Directed by: Lone Scherfig
Written by: Lynn Barber (memoir), Nick Hornby (screenplay)
This movie brings such an air of sophistication to it that I can’t help but being attracted to its 1960’s English youth universe. The earning inside Jenny’s character is brought to life with the help of an incredible color palette control and beautiful cinematography, which only contributed to the great performance Mulligan herself delivered.
The thing about comings-of-age is that almost everyone will understand the character’s actions and reasons, and in this story I rooted for Jenny to both succeed and fail in her adult adventure. David’s role is a major eye-opening for her in all senses, and the way the movie flow enchants us with the atmosphere he carries through Jenny’s point of view is really sensitive and compelling. I wouldn’t be surprised if the same happened to me when I was sixteen, for example.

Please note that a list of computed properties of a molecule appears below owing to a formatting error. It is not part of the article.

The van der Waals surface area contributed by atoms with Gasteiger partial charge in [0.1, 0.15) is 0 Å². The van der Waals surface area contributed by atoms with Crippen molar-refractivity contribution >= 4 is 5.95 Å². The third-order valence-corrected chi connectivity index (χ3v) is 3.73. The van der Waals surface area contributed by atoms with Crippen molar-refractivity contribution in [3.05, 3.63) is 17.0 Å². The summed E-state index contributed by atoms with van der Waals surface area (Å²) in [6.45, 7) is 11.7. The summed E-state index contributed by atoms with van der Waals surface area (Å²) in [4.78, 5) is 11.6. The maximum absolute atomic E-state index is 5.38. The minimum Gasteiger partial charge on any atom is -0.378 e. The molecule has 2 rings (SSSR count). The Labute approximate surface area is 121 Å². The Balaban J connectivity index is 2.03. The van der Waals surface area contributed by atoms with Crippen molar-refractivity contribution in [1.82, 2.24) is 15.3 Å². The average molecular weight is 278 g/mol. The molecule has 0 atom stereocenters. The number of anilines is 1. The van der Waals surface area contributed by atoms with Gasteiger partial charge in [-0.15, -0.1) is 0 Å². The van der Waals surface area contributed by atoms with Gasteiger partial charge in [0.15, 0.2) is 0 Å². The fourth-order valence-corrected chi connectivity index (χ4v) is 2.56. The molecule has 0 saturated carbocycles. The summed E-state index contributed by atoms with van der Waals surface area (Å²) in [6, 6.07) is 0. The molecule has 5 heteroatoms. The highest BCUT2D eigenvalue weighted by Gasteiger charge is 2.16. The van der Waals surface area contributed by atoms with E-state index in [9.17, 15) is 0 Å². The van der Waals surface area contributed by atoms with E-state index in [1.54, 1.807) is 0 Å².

At some moments, the tone becomes a tad childish and pretentious, as if trying to hard to heave us into Jenny’s bedroom or her trip to Paris. Rosamund Pike’s Helen also bothered me a great deal, as she is portrayed as the “dumb pretty blonde” which, while it could be accepted in 1960, it sure isn’t well seen in the 2000’s. The female characters in this movie, however, were very well developed and constructed – with the unfortunate exception of Helen. Nevertheless, the general aftertaste of this movie is still incredible. The cinematography choices were beautiful, and the production design is full of taste and poise.
Overall, I find this movie a great well crafted study of some pretty important issues.
Attention to: the luxurious bars and restaurants sequences.